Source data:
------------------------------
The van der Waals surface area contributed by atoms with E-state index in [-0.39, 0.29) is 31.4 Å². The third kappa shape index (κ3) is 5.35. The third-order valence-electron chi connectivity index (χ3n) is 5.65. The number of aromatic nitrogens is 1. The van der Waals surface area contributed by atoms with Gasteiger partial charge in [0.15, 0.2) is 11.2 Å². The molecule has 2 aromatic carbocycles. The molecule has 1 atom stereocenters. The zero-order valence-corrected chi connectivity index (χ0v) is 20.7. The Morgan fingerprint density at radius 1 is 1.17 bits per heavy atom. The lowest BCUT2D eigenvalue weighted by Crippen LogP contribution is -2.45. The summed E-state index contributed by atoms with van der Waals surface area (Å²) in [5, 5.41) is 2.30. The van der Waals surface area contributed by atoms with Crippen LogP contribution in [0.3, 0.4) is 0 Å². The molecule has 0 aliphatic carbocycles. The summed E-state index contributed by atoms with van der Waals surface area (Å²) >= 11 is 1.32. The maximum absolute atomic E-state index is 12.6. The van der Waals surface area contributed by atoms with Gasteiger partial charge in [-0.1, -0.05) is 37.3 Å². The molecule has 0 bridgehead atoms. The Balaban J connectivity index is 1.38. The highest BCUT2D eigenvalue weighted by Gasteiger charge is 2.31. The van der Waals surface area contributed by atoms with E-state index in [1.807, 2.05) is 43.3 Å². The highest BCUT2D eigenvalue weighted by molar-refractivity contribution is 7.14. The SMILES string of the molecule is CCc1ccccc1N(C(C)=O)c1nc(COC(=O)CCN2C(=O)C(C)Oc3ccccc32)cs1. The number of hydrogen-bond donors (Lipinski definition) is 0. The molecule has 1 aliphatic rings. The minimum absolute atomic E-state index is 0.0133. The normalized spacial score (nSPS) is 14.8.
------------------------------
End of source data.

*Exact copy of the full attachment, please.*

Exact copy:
The van der Waals surface area contributed by atoms with E-state index in [-0.39, 0.29) is 31.4 Å². The third kappa shape index (κ3) is 5.35. The third-order valence-electron chi connectivity index (χ3n) is 5.65. The number of aromatic nitrogens is 1. The van der Waals surface area contributed by atoms with Gasteiger partial charge in [0.15, 0.2) is 11.2 Å². The molecule has 2 aromatic carbocycles. The molecule has 1 atom stereocenters. The zero-order valence-corrected chi connectivity index (χ0v) is 20.7. The Morgan fingerprint density at radius 1 is 1.17 bits per heavy atom. The lowest BCUT2D eigenvalue weighted by Crippen LogP contribution is -2.45. The summed E-state index contributed by atoms with van der Waals surface area (Å²) in [5, 5.41) is 2.30. The van der Waals surface area contributed by atoms with Crippen LogP contribution in [0.3, 0.4) is 0 Å². The molecule has 0 aliphatic carbocycles. The summed E-state index contributed by atoms with van der Waals surface area (Å²) >= 11 is 1.32. The maximum absolute atomic E-state index is 12.6. The van der Waals surface area contributed by atoms with Gasteiger partial charge in [-0.1, -0.05) is 37.3 Å². The molecule has 0 bridgehead atoms. The Balaban J connectivity index is 1.38. The highest BCUT2D eigenvalue weighted by Gasteiger charge is 2.31. The van der Waals surface area contributed by atoms with E-state index in [1.807, 2.05) is 43.3 Å². The highest BCUT2D eigenvalue weighted by molar-refractivity contribution is 7.14. The SMILES string of the molecule is CCc1ccccc1N(C(C)=O)c1nc(COC(=O)CCN2C(=O)C(C)Oc3ccccc32)cs1. The number of hydrogen-bond donors (Lipinski definition) is 0. The molecule has 1 aliphatic rings. The minimum absolute atomic E-state index is 0.0133. The normalized spacial score (nSPS) is 14.8.